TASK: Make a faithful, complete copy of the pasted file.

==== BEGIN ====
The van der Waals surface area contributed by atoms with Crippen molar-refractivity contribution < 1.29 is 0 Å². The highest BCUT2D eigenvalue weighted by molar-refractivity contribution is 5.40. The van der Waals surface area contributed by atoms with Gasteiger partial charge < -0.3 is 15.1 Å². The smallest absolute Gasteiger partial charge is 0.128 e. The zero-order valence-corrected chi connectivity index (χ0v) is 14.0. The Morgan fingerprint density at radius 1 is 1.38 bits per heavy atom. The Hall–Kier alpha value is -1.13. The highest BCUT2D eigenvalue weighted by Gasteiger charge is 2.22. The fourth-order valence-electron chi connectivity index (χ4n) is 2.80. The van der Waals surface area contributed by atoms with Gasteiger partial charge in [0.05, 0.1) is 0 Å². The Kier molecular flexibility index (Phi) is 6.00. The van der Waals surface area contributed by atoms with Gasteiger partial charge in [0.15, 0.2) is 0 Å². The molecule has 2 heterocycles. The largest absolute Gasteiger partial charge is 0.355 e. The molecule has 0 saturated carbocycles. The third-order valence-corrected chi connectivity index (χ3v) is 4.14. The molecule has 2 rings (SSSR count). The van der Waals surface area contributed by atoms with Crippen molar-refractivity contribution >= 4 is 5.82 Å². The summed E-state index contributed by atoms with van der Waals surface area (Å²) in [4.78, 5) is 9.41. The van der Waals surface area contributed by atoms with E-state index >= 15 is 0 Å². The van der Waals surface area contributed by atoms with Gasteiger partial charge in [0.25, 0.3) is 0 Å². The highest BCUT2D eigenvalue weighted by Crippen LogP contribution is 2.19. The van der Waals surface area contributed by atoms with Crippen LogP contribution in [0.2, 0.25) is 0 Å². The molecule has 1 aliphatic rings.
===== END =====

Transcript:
The van der Waals surface area contributed by atoms with Crippen molar-refractivity contribution < 1.29 is 0 Å². The highest BCUT2D eigenvalue weighted by molar-refractivity contribution is 5.40. The van der Waals surface area contributed by atoms with Gasteiger partial charge < -0.3 is 15.1 Å². The smallest absolute Gasteiger partial charge is 0.128 e. The zero-order valence-corrected chi connectivity index (χ0v) is 14.0. The Morgan fingerprint density at radius 1 is 1.38 bits per heavy atom. The Hall–Kier alpha value is -1.13. The highest BCUT2D eigenvalue weighted by Gasteiger charge is 2.22. The fourth-order valence-electron chi connectivity index (χ4n) is 2.80. The van der Waals surface area contributed by atoms with Gasteiger partial charge in [0.05, 0.1) is 0 Å². The Kier molecular flexibility index (Phi) is 6.00. The van der Waals surface area contributed by atoms with Gasteiger partial charge in [0.15, 0.2) is 0 Å². The molecule has 2 heterocycles. The largest absolute Gasteiger partial charge is 0.355 e. The molecule has 0 saturated carbocycles. The third-order valence-corrected chi connectivity index (χ3v) is 4.14. The molecule has 2 rings (SSSR count). The van der Waals surface area contributed by atoms with Crippen molar-refractivity contribution >= 4 is 5.82 Å². The summed E-state index contributed by atoms with van der Waals surface area (Å²) in [4.78, 5) is 9.41. The van der Waals surface area contributed by atoms with E-state index >= 15 is 0 Å². The van der Waals surface area contributed by atoms with Gasteiger partial charge in [0.25, 0.3) is 0 Å². The highest BCUT2D eigenvalue weighted by Crippen LogP contribution is 2.19. The van der Waals surface area contributed by atoms with Crippen LogP contribution in [0.2, 0.25) is 0 Å². The molecule has 1 aliphatic rings.